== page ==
So begins a quote we use in our Introduction to System and Network Security course. Too often we view security as an afterthought – something to add to our network or organization. We talk about hardening systems to mean making them more secure. This is totally a backwards approach. We need to consider security and secure design throughout the entire process. Why don’t we?
I see three big reasons (and there are surely others) behind this: 1) we didn’t consider security in the designs years ago and got into the bad habit of not doing so now; 2) we don’t teach security in (say, software) design in colleges or high schools so students don’t think it is important; and 3) it is generally easier to sell products that are easier to use than those that are secure.
Let’s look at number three for now. Think about going to the store to buy a new version of your operating system. The vendor has two boxes one labeled “New version – easy to use” another is labeled “New version – harder to use, but way more secure”. Which one do you choose? Well the first, of course. And clearly no marketer would do the second. In fact, terms like “plug and play”, quick configure” and so forth are aimed at selling products for the less technical. And that can be good.
Security could be a good marketing point, too. The sad thing is, most users believe (mostly correctly) that secure configuration of their hardware and software is difficult and makes it more difficult to use. Vendors need to change both the perception and the reality. One thing they can do is make secure configuration easier than insecure configuration. Simply by requiring passwords for accounts and then generating secure passwords would probably be a good first step.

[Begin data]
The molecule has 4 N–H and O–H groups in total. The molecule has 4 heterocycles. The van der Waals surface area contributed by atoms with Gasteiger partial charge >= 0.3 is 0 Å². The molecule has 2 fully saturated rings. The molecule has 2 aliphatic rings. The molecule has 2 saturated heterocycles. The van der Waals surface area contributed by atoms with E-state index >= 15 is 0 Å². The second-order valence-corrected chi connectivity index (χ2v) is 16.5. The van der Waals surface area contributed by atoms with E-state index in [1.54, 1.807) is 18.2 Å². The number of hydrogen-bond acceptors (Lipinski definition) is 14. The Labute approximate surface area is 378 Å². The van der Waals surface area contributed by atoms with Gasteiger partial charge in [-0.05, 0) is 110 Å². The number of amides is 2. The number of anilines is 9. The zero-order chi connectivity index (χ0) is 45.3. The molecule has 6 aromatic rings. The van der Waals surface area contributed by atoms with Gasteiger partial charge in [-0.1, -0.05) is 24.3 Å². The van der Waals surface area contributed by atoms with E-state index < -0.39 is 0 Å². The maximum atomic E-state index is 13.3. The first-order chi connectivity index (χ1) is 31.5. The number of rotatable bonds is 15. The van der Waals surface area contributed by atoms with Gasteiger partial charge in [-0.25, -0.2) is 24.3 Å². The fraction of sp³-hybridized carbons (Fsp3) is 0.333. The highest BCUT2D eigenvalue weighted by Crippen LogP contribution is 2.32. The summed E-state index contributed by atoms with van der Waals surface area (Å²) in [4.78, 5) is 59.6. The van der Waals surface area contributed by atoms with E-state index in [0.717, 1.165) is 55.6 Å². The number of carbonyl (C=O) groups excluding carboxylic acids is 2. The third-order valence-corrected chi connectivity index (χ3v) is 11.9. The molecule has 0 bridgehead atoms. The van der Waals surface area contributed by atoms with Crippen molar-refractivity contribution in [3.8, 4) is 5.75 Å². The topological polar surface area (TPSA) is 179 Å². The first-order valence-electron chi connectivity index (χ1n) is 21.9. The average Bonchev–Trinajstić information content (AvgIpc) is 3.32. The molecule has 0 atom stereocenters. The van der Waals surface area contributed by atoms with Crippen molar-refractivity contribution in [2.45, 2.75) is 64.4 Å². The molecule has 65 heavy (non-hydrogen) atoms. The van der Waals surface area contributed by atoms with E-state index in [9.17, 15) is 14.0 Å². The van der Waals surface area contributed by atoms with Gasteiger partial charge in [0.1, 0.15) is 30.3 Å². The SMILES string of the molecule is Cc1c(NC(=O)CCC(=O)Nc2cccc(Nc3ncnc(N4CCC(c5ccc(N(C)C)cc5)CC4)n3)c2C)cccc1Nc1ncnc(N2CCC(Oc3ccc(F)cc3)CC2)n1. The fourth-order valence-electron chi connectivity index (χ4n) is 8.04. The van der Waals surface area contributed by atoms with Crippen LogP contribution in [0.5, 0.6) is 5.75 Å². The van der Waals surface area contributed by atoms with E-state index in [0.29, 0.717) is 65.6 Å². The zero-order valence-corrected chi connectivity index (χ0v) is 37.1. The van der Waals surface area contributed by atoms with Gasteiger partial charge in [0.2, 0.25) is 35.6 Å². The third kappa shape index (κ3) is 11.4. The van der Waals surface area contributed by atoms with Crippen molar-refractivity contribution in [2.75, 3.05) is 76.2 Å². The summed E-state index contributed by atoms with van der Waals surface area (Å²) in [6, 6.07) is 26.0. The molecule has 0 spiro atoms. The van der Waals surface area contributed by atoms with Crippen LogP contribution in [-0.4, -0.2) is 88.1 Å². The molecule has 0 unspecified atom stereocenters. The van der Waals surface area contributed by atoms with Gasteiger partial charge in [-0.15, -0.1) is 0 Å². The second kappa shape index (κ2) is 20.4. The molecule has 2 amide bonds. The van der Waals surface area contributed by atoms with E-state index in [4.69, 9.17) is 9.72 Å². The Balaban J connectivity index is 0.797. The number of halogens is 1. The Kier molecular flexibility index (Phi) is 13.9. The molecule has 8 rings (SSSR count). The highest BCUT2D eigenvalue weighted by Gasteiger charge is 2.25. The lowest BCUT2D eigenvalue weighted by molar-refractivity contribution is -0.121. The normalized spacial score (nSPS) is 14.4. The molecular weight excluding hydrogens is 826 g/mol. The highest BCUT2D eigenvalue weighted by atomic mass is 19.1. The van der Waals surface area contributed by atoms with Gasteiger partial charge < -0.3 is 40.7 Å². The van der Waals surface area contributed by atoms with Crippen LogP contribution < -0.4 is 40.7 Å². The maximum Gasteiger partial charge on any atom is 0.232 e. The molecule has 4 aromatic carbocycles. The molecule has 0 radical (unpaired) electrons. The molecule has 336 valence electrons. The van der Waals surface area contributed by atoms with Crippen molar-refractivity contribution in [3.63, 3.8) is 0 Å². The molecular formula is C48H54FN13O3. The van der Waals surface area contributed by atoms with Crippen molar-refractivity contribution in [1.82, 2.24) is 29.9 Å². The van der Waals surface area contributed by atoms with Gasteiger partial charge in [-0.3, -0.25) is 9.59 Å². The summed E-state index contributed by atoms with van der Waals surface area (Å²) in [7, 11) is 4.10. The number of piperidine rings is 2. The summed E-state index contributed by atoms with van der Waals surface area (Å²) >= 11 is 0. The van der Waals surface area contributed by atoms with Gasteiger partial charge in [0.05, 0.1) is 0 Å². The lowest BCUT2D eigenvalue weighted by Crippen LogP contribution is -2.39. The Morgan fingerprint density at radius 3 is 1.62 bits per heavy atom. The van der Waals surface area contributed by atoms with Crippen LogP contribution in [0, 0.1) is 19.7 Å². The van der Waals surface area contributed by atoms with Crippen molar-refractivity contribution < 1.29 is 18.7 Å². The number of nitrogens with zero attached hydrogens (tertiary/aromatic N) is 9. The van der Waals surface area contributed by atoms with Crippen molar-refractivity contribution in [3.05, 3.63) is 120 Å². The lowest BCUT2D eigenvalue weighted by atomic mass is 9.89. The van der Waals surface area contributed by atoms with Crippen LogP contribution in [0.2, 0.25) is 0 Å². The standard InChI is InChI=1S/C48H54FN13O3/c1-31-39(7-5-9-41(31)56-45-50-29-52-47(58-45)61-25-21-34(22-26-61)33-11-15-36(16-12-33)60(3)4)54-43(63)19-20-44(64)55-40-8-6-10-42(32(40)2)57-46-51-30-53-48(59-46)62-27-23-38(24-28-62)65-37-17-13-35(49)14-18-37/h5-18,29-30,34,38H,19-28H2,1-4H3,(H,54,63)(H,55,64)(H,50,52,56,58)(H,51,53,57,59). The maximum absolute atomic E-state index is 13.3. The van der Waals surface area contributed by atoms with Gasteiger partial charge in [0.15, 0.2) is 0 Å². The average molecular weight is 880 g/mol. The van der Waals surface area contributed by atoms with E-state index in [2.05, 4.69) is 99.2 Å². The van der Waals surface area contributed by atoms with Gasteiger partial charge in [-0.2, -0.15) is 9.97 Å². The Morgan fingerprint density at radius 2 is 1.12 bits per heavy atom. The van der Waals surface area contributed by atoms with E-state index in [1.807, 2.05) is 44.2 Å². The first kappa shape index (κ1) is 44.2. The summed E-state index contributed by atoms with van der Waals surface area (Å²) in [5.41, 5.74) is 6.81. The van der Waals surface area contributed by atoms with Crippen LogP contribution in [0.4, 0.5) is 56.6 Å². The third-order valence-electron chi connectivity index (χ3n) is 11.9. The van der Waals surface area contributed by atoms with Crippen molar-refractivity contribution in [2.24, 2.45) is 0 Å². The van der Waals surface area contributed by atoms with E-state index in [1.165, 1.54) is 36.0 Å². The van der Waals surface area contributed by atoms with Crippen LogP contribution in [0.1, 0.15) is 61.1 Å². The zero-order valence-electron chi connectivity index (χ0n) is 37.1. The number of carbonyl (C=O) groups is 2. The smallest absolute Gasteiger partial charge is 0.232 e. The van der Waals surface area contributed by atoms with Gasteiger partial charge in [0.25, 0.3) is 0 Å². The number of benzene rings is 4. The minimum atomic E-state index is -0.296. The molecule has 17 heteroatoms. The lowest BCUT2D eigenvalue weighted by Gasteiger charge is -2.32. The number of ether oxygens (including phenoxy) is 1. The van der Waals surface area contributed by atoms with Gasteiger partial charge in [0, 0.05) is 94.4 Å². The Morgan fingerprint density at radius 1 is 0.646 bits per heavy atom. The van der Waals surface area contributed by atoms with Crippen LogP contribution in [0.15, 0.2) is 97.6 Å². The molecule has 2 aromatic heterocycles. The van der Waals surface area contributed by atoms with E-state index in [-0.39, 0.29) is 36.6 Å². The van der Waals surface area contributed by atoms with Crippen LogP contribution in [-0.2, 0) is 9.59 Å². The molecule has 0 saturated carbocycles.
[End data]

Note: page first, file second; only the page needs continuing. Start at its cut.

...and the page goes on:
One problem with generated passwords is that they are ugly and long. Even twenty characters of random numbers and mixed upper- and lowercase letters can be intimidating. Adding a few special characters makes it look quite off-putting to the novice user. They can’t remember it and may not have a thumb drive to stick it on (or even know how). A wireless router password based on a user-entered phrase might be more acceptable and, while maybe a bit less secure than the random characters, reasonable enough to protect most users. Is ‘##I eat all my758peaS!’ that easy to guess? It is sure easier to write down and keep in a secure place.
Of course, thee is far more to consider than just passwords. I’ll address some of those in upcoming posts.
What do you think? How can we make secure configuration more palatable for users?